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Newbie question...

The objective:

  • I intend to have an HTML text input field as a kind of command line input.

  • An unordered HTML list shows the 5 most recent commands. Clicking on one of the last commands in this list should populate the command line input text field with the respective command (in order to re-execute or modify it).

  • An unordered HTML list contains a result set. Clicking on an ID in this list should bring the respective ID into the command line input text field.

In HTML (DHTML): Works as expected: when clicking on the the link the command line input text field is populated with a recent command.

<li><a href="#" id="last_cmd_01" onclick="document.getElementById('cli_input').value = document.getElementById('last_cmd_01').firstChild.nodeValue;document.getElementById('cli_input').focus()">here would be one of the recent commands</a></li>

In Javascript file: Doesn't work as expected: when clicking on the the link the command-line-input-text-field gets populated with the respective value (as it should), BUT then it seems like the full HTML page is being reloaded, the text input field and all dynamically populated lists become empty.

    function exec_cmd(cli_input_str) {
// a lot of code ...
// the code that should provide similar behavior as onclick=... in the DHTML example
$('.spa_id_href').click(function(){document.getElementById('cli_input').value = document.getElementById('cli_input').value + this.firstChild.nodeValue;});
}

Now the Question: Besides a potential Javascript (syntax) error, what could cause the browser to reload the page?

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5 Answers 5

up vote 1 down vote accepted

Change

$('.spa_id_href').click(function(){...

to

$('.spa_id_href').click(function(evt){...//notice the evt param

and in the function, call

evt.preventDefault();
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Hi George, Yes, that way it works. Thanks a lot! –  Roman Jul 6 '09 at 19:34

In both cases, you do nothing to cancel the default function of clicking on a link.

In the plain HTML example, the link to the top of the page is followed.

You don't specify what the href attribute for the second example looks like, but whatever it is, it will be followed.

See http://icant.co.uk/articles/pragmatic-progressive-enhancement/ for a good explanation of event cancelling and good event design. See http://docs.jquery.com/Tutorials:How_jQuery_Works for some jQuery specific guidance.

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Thanks for the links. It looks like I've to do some reading prior messing around with Javascript without an idea of what I'm doing ;) –  Roman Jul 6 '09 at 19:36

It seems that you just follow the link target URL. That is because you do not prevent the default click action:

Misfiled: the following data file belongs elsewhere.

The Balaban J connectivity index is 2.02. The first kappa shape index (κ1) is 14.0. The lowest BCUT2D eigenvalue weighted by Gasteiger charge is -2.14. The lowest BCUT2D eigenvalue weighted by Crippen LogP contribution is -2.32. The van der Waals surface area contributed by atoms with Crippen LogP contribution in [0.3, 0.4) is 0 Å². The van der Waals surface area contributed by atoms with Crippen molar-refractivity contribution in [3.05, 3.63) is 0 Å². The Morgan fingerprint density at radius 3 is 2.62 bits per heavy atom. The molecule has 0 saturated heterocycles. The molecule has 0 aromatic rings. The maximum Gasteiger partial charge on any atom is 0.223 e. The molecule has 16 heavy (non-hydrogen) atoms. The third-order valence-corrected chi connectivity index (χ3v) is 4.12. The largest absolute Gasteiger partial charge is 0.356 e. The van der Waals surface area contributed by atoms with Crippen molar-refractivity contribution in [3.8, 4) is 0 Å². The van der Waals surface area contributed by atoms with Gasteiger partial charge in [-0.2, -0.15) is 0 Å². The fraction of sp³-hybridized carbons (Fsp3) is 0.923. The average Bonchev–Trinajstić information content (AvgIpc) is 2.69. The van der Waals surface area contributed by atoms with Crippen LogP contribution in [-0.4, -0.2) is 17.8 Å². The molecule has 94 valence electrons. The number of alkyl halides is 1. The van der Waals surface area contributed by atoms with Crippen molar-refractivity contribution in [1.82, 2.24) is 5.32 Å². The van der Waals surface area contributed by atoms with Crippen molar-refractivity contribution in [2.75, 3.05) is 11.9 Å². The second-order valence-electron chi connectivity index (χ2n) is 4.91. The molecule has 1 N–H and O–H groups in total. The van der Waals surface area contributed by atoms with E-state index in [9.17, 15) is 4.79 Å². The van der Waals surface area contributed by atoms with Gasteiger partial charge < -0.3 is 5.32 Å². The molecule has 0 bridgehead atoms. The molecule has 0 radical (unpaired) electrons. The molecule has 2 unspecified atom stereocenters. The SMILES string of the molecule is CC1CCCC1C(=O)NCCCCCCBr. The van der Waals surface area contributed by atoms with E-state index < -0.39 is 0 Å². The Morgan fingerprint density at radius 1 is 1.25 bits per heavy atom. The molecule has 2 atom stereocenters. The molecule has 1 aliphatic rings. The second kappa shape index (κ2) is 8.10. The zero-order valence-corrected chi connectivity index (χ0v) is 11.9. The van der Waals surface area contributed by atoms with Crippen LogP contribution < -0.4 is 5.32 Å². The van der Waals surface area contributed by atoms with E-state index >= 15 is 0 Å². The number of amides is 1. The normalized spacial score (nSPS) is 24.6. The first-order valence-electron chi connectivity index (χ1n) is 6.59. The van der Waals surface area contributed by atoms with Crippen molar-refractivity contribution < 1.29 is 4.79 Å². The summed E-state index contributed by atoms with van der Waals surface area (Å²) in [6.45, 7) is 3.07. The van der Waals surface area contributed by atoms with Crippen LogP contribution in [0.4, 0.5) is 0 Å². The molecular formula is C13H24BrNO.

e.preventDefault(); // `e` is the object passed to the event handler
// or
return false

Alternatively, you can set up a href starting with #, or not use <a> element at all (use <span style="cursor:pointer"> instead) — if it’s not a real link of course.

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Agree. Using <a> felt a bit strange for this purpose (but it wasn't obvious what else to use...) –  Roman Jul 6 '09 at 19:37

It's basically related to event cancelling... Try this:

try { (
   e || window.event).preventDefault(); 
} 
 catch( ex ) 
{ 
 /* do Nothing */ 
}
share|improve this answer

While the other answers here make excellent points about canceling events, you will still run into problems if your JavaScript contains errors which prevent your event-canceling code from being run. (As might be the case if you're, say, debugging your code.

As an additional precaution, I strongly recommend you not use href="#" on links which only trigger scripts. Instead, use the void operator:

<a href="javascript:void(0)" onclick="...">...</a>

The reason for this is: when the event is not canceled, the browser will attempt to load the URL supplied by the href attribute. The javascript: "protocol" tells the browser to instead use the value of the accompanying code unless that value is undefined. The void operator exists explicitly to return undefined, so the browser stays on the existing page — with no reload/refresh — allowing you to continue debugging your script.

This also allows you to skip the entire event-canceling mess for JS-only links (though you will still need to cancel events in code attached to links which have a "fallback" URL for non-JS clients).

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I was not aware about this. Thanks for the detailed explanation. Today I've used stackoverflow for the first time. It's unbelievable how helpful you guys are. Would love to offer a beer ;) –  Roman Jul 6 '09 at 19:51
    
Better to have a link that is actually useful if JS isn't available. –  Quentin Jul 6 '09 at 22:22
    
@David — That depends entirely on the purpose of your site. While I would say that's generally true, it certainly doesn't apply to "web applications" like, say, GMail. Sometimes there simply is no non-JS equivalent. –  Ben Blank Jul 6 '09 at 22:38

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